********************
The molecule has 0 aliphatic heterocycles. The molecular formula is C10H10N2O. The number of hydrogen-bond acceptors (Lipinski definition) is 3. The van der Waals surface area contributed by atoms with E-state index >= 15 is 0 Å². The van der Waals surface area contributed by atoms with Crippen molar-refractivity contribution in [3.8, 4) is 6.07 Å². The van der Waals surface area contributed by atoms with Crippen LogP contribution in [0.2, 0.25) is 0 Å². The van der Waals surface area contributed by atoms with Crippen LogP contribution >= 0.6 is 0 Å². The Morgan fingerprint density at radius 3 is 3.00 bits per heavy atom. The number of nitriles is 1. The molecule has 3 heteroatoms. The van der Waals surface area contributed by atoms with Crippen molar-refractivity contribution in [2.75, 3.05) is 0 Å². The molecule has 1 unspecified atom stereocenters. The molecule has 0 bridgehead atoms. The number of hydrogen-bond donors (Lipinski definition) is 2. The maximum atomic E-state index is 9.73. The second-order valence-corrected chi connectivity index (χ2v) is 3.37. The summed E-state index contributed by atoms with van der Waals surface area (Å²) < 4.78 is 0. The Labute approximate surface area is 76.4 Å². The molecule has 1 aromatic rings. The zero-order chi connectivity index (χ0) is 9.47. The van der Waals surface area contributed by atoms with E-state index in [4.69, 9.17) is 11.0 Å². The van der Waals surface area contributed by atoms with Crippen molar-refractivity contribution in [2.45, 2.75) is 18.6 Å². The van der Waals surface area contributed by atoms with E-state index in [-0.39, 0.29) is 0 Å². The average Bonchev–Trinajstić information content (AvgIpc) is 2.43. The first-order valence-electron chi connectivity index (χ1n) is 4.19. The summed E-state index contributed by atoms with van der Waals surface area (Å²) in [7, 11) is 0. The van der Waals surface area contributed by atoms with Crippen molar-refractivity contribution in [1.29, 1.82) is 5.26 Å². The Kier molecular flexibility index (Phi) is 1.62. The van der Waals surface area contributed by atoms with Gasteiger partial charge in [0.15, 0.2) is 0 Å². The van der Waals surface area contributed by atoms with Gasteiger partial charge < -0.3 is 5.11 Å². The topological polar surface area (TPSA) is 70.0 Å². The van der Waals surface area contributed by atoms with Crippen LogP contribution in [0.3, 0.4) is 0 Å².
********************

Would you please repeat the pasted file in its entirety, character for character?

The molecule has 0 aliphatic heterocycles. The molecular formula is C10H10N2O. The number of hydrogen-bond acceptors (Lipinski definition) is 3. The van der Waals surface area contributed by atoms with E-state index >= 15 is 0 Å². The van der Waals surface area contributed by atoms with Crippen molar-refractivity contribution in [3.8, 4) is 6.07 Å². The van der Waals surface area contributed by atoms with Crippen LogP contribution in [0.2, 0.25) is 0 Å². The van der Waals surface area contributed by atoms with Crippen LogP contribution >= 0.6 is 0 Å². The Morgan fingerprint density at radius 3 is 3.00 bits per heavy atom. The number of nitriles is 1. The molecule has 3 heteroatoms. The van der Waals surface area contributed by atoms with Crippen molar-refractivity contribution in [2.75, 3.05) is 0 Å². The molecule has 1 unspecified atom stereocenters. The molecule has 0 bridgehead atoms. The number of hydrogen-bond donors (Lipinski definition) is 2. The maximum atomic E-state index is 9.73. The second-order valence-corrected chi connectivity index (χ2v) is 3.37. The summed E-state index contributed by atoms with van der Waals surface area (Å²) < 4.78 is 0. The Labute approximate surface area is 76.4 Å². The molecule has 1 aromatic rings. The zero-order chi connectivity index (χ0) is 9.47. The van der Waals surface area contributed by atoms with E-state index in [4.69, 9.17) is 11.0 Å². The van der Waals surface area contributed by atoms with Crippen molar-refractivity contribution in [2.45, 2.75) is 18.6 Å². The van der Waals surface area contributed by atoms with E-state index in [-0.39, 0.29) is 0 Å². The average Bonchev–Trinajstić information content (AvgIpc) is 2.43. The first-order valence-electron chi connectivity index (χ1n) is 4.19. The summed E-state index contributed by atoms with van der Waals surface area (Å²) in [7, 11) is 0. The van der Waals surface area contributed by atoms with Crippen molar-refractivity contribution in [1.29, 1.82) is 5.26 Å². The Kier molecular flexibility index (Phi) is 1.62. The van der Waals surface area contributed by atoms with Gasteiger partial charge in [0.15, 0.2) is 0 Å². The van der Waals surface area contributed by atoms with Gasteiger partial charge < -0.3 is 5.11 Å². The topological polar surface area (TPSA) is 70.0 Å². The van der Waals surface area contributed by atoms with Crippen LogP contribution in [0.3, 0.4) is 0 Å².